DOG days of Summer

My Old Farmer’s Almanac Calendar says we are now in the dog days of summer.  I guess you could say this post is dedicated to all the dogs out there who are dealing with the heat of summer.

Here in Pensacola, Florida it is just plain HOT!  We had an unusual respite from the heat and humidity over the Fourth of July weekend with unheard of humidity lows in the 60% range and our temperatures in the high 80’s.  Unusual to say the least.  However, today we are back to our normal sizzling temperatures.

My garden is struggling with the heat.  This morning I pulled out a couple of the Roma tomato plants and some of the cucumbers that just fried under the hot, unrelenting Florida sun.  My two hairy dog-children, Sugar and Spice, lasted in the humidity for about 5 minutes before begging to come inside.  It is just too much for them.

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Sugar, chilling inside with the air conditioner blasting.

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Spice, snoozing in the family room.

I cannot say enough about pet safety during these hot months.  Please insure that your dog has adequate water and shelter from the sun.  Sugar and Spice are almost 11 year old Pomeranians.  As their age advances I have noticed that the weather bothers them more and more.  Older and younger pets need special care during the summer.  Take care walking them on hot sidewalks or pavement because their paws can burn.

dog-paws-hot-pavement

(Image from http://www.schnauzers-rule.com/summer-safety.html)

Use care when you take your pet with you in your vehicle.  A car heats up quickly and can kill your pet.  If it is too hot outside for you, think about how hot it must be for your pet.

ihateheatstroke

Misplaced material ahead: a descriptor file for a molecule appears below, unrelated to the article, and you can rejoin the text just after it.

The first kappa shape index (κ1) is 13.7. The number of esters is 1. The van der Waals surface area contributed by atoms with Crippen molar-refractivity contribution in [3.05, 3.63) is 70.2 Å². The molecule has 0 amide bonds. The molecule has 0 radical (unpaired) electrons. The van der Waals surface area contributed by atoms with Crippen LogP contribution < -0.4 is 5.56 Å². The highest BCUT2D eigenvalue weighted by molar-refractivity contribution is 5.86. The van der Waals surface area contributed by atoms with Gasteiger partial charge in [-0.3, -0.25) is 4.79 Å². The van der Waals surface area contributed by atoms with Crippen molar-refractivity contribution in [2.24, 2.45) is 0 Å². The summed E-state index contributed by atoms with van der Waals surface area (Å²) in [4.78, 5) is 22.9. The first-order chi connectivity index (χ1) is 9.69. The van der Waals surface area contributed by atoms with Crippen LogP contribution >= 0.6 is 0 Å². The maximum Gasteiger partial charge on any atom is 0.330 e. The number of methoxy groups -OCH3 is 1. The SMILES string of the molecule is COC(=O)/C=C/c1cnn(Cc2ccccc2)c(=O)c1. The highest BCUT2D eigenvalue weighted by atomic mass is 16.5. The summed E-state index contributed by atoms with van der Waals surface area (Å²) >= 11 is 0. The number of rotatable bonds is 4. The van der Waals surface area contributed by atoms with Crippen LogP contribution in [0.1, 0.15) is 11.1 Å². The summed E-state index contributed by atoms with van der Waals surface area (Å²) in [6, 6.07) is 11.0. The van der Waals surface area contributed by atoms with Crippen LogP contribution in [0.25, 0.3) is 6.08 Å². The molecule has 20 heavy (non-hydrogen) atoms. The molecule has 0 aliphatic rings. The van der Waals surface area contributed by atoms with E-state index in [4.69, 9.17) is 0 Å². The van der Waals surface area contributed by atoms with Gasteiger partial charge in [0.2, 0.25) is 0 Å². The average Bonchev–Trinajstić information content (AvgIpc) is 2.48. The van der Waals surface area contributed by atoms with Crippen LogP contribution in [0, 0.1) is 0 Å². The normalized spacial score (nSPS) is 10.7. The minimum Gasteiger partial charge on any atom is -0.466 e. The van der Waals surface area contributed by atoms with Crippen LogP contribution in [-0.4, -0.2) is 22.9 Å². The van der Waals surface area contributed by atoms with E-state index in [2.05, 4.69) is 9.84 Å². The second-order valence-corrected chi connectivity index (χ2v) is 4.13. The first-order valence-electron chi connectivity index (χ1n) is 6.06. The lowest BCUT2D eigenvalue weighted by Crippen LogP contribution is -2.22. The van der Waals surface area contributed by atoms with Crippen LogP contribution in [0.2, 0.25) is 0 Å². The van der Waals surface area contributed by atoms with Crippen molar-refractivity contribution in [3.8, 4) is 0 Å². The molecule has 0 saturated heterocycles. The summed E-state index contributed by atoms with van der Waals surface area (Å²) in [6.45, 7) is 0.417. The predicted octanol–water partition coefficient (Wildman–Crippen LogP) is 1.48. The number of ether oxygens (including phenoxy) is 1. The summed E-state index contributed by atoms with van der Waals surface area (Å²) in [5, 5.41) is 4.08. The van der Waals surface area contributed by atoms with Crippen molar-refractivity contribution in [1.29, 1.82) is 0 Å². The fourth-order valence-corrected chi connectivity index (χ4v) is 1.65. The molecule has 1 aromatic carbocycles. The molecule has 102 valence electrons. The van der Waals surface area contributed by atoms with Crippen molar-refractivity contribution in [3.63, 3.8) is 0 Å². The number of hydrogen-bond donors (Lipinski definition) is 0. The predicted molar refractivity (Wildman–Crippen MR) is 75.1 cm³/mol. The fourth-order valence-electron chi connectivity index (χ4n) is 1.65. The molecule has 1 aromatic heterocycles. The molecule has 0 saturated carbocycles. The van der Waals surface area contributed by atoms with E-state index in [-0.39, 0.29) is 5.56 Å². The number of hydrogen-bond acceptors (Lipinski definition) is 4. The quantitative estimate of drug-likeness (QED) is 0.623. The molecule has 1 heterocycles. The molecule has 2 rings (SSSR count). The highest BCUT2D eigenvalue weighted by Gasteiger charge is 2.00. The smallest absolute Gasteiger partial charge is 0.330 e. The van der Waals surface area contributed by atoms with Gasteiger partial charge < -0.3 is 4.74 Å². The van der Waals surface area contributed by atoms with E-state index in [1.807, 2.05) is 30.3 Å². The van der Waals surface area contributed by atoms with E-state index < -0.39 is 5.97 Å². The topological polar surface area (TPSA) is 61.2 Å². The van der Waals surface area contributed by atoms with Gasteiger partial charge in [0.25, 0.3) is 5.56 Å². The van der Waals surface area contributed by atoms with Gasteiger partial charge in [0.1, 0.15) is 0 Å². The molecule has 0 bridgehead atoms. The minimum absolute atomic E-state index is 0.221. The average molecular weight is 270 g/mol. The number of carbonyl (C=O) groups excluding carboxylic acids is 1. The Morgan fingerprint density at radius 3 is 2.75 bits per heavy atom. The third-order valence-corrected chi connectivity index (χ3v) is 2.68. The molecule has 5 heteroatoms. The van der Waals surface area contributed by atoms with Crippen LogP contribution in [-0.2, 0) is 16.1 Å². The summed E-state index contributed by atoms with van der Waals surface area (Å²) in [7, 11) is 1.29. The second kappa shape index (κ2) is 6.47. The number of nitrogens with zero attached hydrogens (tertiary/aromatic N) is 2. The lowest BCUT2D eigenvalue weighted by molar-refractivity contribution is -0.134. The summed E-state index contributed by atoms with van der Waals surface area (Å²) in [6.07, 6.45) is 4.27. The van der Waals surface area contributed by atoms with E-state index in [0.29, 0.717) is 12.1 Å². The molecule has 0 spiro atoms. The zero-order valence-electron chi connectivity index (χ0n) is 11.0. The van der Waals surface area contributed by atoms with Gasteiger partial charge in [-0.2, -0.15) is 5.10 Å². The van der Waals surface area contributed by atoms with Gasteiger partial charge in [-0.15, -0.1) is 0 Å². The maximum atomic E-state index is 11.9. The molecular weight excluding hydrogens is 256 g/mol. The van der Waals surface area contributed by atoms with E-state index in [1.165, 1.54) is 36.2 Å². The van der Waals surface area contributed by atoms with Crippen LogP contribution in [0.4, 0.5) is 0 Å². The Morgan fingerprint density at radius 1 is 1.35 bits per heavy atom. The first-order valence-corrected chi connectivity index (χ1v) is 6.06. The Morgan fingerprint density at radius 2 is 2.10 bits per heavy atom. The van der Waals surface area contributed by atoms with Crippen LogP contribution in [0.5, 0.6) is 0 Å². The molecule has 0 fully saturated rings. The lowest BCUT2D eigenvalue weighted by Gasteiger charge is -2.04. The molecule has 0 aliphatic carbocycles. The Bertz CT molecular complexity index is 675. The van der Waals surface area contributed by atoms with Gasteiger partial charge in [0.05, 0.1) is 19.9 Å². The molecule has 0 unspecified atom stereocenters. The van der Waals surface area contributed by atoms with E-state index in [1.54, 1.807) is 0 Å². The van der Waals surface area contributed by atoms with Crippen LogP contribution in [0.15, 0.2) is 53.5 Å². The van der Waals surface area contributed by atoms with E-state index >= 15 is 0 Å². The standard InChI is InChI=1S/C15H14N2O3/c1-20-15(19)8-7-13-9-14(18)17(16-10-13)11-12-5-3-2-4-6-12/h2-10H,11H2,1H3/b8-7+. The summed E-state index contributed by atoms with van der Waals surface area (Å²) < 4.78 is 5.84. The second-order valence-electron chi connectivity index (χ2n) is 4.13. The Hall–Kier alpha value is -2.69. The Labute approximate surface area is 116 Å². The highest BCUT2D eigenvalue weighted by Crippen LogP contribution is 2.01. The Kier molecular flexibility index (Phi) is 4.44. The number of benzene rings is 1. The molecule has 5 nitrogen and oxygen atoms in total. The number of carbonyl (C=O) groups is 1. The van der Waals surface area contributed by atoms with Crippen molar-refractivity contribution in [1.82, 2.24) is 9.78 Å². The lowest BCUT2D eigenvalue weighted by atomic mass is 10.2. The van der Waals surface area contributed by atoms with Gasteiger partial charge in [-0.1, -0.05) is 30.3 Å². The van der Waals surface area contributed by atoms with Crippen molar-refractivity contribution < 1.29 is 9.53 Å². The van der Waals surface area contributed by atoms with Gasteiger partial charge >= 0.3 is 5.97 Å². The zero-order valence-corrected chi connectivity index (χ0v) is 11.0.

The Humane Society of the United States of America at http://www.humanesociety.org/assets/pdfs/pets/hot_car_flyer.pdf offers the following tips:

If your pet Is exposed to high temperatures:

•   Look for signs of heat stress—heavy panting, glazed
eyes, a rapid pulse, unsteadiness, a staggering gait,
vomiting, or a deep red or purple tongue.

• If your pet is overheated, move him to a cooler
area and take these emergency steps:

1. Gradually lower his body temperature by applying
cool (not cold) water all over his body or soaking
him in a cool bath.

2. Place cool, wet towels over the back of the neck,
in the armpits, and in the groin area. You may also
wet the ear flaps and paws with cool water. Direct
a fan on the wet areas to speed evaporative cooling.

3. You may offer fresh, cool water if your dog is alert
and wants to drink. Do not force your pet to drink.

•   Take your pet immediately to a veterinarian—it could
save his life. Call ahead, if possible, to be sure your
veterinarian is available.

•   If you see an animal in a car exhibiting signs of heat stress,
call your local animal care and control agency or police
department immediately and take the following steps:

1. Get the vehicle’s tag number and enter the nearest store
or business to request an emergency announcement
be made about a pet left in a hot car.

2. Go back and wait for police at the vehicle.
heat stress Is not the Only danger your pet faces
when left alone in a car. Many pets are stolen each year
from unattended cars.

Many pets prefer to stay home, but if you must take
your pet with you in your car, do so safely: Cats should
ride in pet carriers, and dogs should ride in travel crates
or wear a safety harness. When a pet travels, he should
wear two ID tags—one with a home address and one
with a destination address.

For more information about responsible pet care, contact
The HSUS at 202.452.1100 or check humanesociety.org/pets.

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